WALLINGFORD — Following the lead of other towns, the Town Council is considering raising the minimum legal age to 21 to buy e-cigarettes at local businesses.
The council’s ordinance committee on Thursday is expected to continue a discussion on raising the age restriction, which began in November.
Janis M. Small, town corporation counsel, said Wednesday that a draft ordinance may be ready by the committee’s February meeting.
Small said ordinance language will include the prohibition on selling e-cigarettes to anyone under age 21, what signage would be required in retail stores and what town department would be required to conduct enforcement and issue penalties.
Wallingford would be among the first municipalities to pass such an ordinance.
Hartford became the first state municipality to ban selling tobacco products, including vaping devices, to anyone under age 21 in October.
Bloomfield almost became the second later that month, but its town council referred the proposal to the subcommittee level.
East Hartford had on its town council agenda an ordinance to raise the age to purchase tobacco products to 21 for Wednesday.
The idea for a local ordinance was introduced during the Town Council’s regular meeting on Oct. 9, when Coalition for a Better Wallingford presented information on youth vaping, focused on the Juul brand of vaporizer.
Juul, which offers high nicotine capacity and sweet-flavored pods, has been targeted by health advocates as targeting teens through social media.
In November, Juul Labs announced it was ending the sale of several of its flavored pods, including fruit, mango and crème and shuttering its social media accounts that promoted those products.
At that meeting, Councilor Jason Zandri requested that the town consider adopting an ordinance to raise the minimum age to 21. Council Chairman Vincent Cervoni followed up with a request to Small to review Hartford’s ordinance, according to meeting minutes.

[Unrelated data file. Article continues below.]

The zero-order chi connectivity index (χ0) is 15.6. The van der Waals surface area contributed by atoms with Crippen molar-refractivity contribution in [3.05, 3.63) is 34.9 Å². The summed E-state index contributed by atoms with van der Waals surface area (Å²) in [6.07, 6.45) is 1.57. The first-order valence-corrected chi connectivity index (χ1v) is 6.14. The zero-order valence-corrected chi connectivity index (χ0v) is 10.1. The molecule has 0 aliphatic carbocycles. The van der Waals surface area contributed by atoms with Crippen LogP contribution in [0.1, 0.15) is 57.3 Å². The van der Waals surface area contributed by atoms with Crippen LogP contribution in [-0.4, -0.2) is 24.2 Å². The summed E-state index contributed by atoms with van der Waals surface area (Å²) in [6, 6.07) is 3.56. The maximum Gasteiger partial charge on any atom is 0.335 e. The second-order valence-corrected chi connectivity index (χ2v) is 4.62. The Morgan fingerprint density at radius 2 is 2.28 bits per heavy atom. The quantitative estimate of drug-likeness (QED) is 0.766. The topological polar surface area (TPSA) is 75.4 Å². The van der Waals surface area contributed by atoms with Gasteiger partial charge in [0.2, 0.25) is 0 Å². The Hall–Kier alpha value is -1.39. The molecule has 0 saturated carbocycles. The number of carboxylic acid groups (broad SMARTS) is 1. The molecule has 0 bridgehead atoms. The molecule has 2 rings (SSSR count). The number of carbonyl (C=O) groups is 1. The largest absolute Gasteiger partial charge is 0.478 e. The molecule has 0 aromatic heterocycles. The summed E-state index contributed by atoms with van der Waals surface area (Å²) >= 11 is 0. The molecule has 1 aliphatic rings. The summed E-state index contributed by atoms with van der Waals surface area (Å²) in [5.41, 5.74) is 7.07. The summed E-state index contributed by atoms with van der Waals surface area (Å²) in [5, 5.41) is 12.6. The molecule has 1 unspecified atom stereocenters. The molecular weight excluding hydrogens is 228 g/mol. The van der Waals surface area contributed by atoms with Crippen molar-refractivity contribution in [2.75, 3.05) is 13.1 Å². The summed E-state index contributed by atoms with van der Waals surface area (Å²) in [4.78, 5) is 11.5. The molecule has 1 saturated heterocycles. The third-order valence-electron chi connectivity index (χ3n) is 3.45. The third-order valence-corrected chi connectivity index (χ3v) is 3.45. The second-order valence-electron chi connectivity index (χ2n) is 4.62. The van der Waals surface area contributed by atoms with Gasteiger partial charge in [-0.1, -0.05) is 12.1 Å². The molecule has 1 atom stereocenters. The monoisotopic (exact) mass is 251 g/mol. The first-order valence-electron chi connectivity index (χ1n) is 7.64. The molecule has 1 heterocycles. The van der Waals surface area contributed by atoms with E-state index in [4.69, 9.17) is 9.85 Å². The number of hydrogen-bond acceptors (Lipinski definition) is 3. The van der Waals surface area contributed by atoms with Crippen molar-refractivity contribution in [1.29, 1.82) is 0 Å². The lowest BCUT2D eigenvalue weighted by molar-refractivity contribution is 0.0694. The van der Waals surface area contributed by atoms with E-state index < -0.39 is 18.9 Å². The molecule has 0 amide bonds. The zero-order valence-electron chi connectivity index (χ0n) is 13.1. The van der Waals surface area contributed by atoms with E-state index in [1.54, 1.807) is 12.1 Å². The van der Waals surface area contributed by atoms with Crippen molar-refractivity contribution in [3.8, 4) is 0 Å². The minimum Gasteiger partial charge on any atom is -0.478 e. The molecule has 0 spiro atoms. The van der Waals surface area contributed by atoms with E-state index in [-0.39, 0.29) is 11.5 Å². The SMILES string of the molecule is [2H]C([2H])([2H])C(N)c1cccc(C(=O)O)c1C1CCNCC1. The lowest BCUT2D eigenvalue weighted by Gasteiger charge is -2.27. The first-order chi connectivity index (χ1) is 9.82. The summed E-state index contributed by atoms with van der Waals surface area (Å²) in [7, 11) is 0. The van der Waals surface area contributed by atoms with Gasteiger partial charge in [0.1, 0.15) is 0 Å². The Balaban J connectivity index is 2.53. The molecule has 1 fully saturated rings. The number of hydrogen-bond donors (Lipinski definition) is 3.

Representatives from Wallingford Tobacco, Puffy City and Cumberland Farms, which all sell e-cigarettes, declined to comment.
One business owner anticipated the change.
“We expect that they were going to do it on a state level anyway,” said Tom Leary, owner of Silver City Vapors, 10 Willard Ave.
Leary, who co-owns the shop with his wife, Pam, said Wednesday that his store caters to adults, and that only about 5 percent of business comes from customers ages 18-20.
He said that e-cigarettes initially were a smoking cessation product, since the user can control the amount of nicotine to the milligram.
“Juul came out and that’s what ruined the whole thing,” he said. “In this store, our most popular nicotine level is 3 milligrams. When Juul came out, that came out with 50 milligrams of nicotine.”
That’s as much nicotine as an average pack of cigarettes.
“It’s a lot more powerful nicotine and that’s what the kids have gotten their hands on,” Leary said.
Joe Cannatelli, who is about to turn 20, said Wednesday that raising the minimum age “definitely has positive implications.”
Cannatelli, of Wallingford, was buying Juul pods at Wallingford Tobacco.
“I started smoking cigarettes before I was 18,” he said. “When you’re 18, you don’t really know how much of a hold nicotine can really have on you… A lot of (teens use tobacco) to be cool, and they don’t understand it."
Cannatelli attends college in Tampa, Florida, so the local ban won’t have a big effect on him personally.